The People Themselves | Constitutional Dialogues | The Least Examined Branch | Constitutional Conflicts Between Congress and the President | Constitutional Deliberation in Congress
Several contributors offer wide-ranging accounts of the workings of Congress. They look at lawmakersâ attitudes toward Congressâs role as a constitutional interpreter, the offices within Congress that help lawmakers learn about constitutional issues, Congressâs willingness to use its confirmation power to shape constitutional decisions by both the executive and the courts, and the frequency with which congressional committees take constitutional questions into account. Other contributors address congressional deliberation, paying particular attention to whether Congressâs constitutional interpretations are sound. Still others examine how Congress and the courts should respond to one anotherâs decisions, suggesting how the courts should evaluate Congressâs work and considering how lawmakers respond to Court decisions that strike down federal legislation. While some essayists are inclined to evaluate Congressâs constitutional interpretation positively, others argue that it could be improved and suggest institutional and procedural reforms toward that end. Whatever their conclusions, all of the essays underscore the pervasive and crucial role that Congress plays in shaping the meaning of the Constitution.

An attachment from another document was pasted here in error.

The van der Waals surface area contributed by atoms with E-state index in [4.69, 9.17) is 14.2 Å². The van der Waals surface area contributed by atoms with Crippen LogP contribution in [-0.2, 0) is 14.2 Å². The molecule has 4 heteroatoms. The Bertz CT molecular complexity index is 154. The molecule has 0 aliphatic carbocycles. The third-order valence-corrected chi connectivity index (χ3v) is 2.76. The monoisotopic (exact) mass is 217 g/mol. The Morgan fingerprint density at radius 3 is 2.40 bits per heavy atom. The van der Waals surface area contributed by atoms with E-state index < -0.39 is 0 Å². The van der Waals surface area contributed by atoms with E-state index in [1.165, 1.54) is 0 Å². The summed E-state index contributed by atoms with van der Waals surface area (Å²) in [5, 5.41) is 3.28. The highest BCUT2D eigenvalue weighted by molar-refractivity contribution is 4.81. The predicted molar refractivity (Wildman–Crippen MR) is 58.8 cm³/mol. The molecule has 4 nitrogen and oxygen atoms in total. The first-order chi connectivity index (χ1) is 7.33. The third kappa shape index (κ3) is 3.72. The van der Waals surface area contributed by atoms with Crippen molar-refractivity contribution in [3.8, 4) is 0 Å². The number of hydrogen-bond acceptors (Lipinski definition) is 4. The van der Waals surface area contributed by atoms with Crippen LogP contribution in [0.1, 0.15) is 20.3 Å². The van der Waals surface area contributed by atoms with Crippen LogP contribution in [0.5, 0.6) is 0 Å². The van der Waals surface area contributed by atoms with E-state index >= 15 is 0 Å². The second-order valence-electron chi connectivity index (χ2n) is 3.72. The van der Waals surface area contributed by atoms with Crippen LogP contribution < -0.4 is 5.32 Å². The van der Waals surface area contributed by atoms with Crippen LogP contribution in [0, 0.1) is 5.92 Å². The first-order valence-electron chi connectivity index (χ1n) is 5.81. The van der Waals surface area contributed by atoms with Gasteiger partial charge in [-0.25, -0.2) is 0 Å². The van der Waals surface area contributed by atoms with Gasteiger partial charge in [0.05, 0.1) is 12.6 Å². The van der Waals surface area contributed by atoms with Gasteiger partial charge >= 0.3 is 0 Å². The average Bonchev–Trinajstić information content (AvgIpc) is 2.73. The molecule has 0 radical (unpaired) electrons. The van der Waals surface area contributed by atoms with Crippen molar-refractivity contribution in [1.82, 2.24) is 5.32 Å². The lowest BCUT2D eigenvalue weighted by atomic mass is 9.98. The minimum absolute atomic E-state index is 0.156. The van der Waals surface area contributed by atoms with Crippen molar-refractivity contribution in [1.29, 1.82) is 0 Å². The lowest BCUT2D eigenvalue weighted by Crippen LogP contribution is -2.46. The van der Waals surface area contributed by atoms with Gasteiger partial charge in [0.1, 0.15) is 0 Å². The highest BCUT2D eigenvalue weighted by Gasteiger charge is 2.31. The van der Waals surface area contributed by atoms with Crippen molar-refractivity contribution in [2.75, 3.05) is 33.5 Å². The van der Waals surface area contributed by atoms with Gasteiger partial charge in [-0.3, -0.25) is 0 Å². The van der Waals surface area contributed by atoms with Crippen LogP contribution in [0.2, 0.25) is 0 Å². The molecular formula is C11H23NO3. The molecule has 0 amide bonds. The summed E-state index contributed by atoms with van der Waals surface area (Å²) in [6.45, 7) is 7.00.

Contributors. David P. Currie, Neal Devins, William N. Eskridge Jr.. John Ferejohn, Louis Fisher, Elizabeth Garrett, Michael J. Gerhardt, Michael J. Klarman, Bruce G. Peabody, J. Mitchell Pickerill, Barbara Sinclair, Mark Tushnet, Adrian Vermeule, Keith E. Whittington, John C. Yoo
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